When the money spent on Trident could be used to quadruple our investment in renewable energy, or scrap tuition fees for 30 years, or fully fund all A&E services in hospitals for 40 years – this is one good cut that the government can make.
In tough times, tough decisions must be made. Such is the mantra peddled by George Osborne and co – reinforced in last week’s budget which unveiled further public spending cuts.
But while it is happy to push these cuts onto crucial public services, the government refuses to make what most people consider a ‘good cut’.
We spend around £3bn annually on running Trident, Britain’s nuclear weapons system. Just in one year.
But not only are the Conservatives happy to pay this amount, they’re pushing for a replacement of the ageing Vanguard Class submarines (which carry our nukes) to the tune of more than £100bn.
That’s £20-25bn over the next few years just to build them (to which you can add the £3bn per year running cost of our current system), £3bn per annum running costs over the next 30-40 years, and then an estimated £25bn in decommissioning.
That’s before we get into the Ministry of Defence’s ubiquitous overruns on major projects: typically delivering them around 40 per cent over-budget.
On Easter Monday – April Fools’ Day no less – CND will be continuing a tradition which first brought the issue of Britain’s nuclear arsenal to prominence from 1958 onwards: protesting at the Atomic Weapons Establishment (AWE) in Aldermaston. We’re calling on the government to see sense, with the message: ‘Scrap Trident: Time to Stop Fooling with Nuclear Weapons’.
And the issue is not just the untenable economics of Trident replacement – it’s also strategically redundant. The government itself has said that nuclear weapons are not relevant to the kind of security threats we face. In its National Security Strategy in 2010, the threat of state-on-state nuclear attack was downgraded to a tier-two risk.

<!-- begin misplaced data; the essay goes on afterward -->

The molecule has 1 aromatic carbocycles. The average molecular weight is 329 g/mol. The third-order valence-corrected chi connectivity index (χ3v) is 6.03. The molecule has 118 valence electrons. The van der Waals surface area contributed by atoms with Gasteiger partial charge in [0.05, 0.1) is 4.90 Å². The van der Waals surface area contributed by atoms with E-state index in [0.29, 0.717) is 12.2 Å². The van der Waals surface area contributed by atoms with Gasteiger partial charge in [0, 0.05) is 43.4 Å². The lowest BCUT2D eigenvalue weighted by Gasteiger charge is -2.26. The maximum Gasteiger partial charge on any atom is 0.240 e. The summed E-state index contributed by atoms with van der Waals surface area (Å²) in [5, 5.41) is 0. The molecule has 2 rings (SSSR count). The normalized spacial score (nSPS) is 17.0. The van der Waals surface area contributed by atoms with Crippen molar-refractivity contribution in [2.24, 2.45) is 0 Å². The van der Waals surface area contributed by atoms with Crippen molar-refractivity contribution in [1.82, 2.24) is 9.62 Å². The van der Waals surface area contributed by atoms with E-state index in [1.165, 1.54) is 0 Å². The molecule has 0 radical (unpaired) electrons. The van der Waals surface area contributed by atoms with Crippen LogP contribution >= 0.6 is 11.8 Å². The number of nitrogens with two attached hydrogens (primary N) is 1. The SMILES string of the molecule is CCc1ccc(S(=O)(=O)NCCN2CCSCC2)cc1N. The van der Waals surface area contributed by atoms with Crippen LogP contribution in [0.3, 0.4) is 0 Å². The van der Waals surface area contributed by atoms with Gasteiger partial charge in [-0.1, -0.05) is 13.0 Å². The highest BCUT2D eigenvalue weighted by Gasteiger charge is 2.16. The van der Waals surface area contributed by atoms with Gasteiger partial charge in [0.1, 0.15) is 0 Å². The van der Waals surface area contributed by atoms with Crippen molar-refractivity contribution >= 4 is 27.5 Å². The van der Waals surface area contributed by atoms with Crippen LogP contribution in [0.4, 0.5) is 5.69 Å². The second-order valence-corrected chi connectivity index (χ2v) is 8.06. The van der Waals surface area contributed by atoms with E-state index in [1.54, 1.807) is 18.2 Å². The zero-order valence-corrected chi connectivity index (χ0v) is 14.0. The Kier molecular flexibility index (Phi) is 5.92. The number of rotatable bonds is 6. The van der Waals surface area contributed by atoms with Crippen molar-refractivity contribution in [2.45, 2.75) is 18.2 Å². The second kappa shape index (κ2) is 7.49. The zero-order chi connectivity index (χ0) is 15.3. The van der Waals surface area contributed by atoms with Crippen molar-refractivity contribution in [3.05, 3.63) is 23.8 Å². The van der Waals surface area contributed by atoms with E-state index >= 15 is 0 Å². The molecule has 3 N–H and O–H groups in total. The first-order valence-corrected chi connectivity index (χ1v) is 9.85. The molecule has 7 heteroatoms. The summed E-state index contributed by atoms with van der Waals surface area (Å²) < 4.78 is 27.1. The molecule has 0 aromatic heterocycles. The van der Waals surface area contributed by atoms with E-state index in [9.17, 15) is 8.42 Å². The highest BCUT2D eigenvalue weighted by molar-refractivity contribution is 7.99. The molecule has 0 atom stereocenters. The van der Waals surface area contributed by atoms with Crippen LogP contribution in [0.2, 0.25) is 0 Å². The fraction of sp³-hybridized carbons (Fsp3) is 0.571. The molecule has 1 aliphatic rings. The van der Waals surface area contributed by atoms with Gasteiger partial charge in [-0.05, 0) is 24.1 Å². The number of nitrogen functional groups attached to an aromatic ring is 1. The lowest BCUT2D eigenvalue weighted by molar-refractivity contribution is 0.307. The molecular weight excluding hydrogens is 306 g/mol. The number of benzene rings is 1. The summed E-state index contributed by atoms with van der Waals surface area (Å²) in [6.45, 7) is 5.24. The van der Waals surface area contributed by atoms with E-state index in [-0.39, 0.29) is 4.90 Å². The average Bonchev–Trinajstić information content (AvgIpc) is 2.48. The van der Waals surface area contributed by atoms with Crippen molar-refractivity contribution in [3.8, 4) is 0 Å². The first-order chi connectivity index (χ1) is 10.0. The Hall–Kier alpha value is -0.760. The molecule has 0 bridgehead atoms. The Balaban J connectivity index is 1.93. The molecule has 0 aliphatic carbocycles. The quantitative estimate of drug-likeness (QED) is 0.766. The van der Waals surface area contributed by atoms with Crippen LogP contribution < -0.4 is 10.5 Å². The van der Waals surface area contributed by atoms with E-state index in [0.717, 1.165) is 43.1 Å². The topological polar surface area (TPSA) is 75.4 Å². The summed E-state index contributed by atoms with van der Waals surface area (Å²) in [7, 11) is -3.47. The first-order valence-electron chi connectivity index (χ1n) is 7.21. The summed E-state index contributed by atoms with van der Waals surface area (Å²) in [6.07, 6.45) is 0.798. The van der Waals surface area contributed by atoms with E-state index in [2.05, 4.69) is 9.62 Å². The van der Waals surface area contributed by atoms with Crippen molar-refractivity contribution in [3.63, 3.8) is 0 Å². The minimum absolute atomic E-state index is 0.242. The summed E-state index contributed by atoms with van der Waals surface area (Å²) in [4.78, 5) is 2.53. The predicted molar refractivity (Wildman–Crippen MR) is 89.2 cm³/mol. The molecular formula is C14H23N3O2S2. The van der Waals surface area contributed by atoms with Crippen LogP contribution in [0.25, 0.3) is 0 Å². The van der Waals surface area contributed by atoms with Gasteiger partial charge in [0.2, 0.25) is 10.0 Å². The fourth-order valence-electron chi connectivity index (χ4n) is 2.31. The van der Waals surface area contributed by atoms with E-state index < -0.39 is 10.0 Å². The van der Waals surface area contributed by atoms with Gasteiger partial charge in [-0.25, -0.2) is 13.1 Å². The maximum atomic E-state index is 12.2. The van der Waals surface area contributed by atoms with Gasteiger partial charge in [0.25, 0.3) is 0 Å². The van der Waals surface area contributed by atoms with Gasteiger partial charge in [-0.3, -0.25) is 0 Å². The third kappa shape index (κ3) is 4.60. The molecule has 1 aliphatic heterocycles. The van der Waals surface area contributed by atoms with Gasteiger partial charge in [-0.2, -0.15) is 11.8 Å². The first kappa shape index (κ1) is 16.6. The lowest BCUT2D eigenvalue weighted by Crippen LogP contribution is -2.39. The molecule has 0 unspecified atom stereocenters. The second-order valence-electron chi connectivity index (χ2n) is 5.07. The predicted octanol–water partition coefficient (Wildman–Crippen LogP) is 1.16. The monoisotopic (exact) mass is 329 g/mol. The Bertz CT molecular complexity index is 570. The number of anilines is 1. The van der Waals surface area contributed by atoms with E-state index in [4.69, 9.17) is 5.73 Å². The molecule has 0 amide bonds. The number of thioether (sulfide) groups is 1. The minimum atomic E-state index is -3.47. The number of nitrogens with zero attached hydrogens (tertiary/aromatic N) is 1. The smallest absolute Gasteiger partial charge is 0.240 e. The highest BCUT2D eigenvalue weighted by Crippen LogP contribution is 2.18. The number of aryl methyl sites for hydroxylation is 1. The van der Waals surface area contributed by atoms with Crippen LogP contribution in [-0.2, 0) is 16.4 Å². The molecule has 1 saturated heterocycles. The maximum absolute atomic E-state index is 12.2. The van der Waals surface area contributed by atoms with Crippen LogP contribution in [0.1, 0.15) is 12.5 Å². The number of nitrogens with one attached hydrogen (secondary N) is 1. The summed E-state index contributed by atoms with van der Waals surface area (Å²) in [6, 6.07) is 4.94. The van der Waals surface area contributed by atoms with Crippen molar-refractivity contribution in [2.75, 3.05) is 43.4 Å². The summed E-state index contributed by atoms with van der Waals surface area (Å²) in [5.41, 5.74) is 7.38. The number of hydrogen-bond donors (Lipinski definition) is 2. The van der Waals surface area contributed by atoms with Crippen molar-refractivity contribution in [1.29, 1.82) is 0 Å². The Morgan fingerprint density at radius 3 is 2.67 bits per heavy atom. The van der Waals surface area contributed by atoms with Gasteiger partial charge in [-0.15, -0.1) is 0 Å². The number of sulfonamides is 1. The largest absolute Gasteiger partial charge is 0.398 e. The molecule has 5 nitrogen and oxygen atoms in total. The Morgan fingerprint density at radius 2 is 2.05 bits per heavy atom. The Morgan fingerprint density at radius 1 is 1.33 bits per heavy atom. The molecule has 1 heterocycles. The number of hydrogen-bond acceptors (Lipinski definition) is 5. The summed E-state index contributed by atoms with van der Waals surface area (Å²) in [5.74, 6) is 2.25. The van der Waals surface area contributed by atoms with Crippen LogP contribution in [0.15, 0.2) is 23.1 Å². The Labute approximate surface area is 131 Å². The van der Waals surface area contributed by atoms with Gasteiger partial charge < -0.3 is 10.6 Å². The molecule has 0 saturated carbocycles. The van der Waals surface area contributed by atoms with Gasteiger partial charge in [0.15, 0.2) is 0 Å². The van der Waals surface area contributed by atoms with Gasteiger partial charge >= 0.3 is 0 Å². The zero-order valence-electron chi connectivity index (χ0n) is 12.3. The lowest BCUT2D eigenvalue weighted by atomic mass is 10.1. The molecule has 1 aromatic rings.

And many in the military agree. Senior figures in the armed forces have said Trident is “completely useless” and concern is growing in the military and Whitehall over its ruinous impact on the MoD’s ability to fund conventional defence forces.
Former defence ministers have also been queuing up to highlight the wrongheadedness of it all. Erstwhile Conservative defence secretary Michael Portillo has said that Trident is “completely past its sell-by date”, that it’s “neither independent… nor any sort of deterrent” to the threats we face, and that it is “entirely for reasons of national prestige”.
And of course he’s right in also describing it as “proliferatory”.
Meanwhile, Lord Des Browne (previously Labour’s defence secretary) has called for the end of constant patrols by nuclear submarines – the doctrine of “continuous at-sea deterrence” – while Nick Harvey has said it is “complete insanity” that our strategic posture should be based on a Cold War premise of the ability to “flatten Moscow”.
When the money spent on Trident could be used to quadruple our investment in renewable energy, or scrap tuition fees for 30 years, or fully fund all A&E services in hospitals for 40 years – this is one good cut that the government can make.Like this article? Sign up to Left Foot Forward's weekday email for the latest progressive news and comment - and support campaigning journalism by making a donation today.
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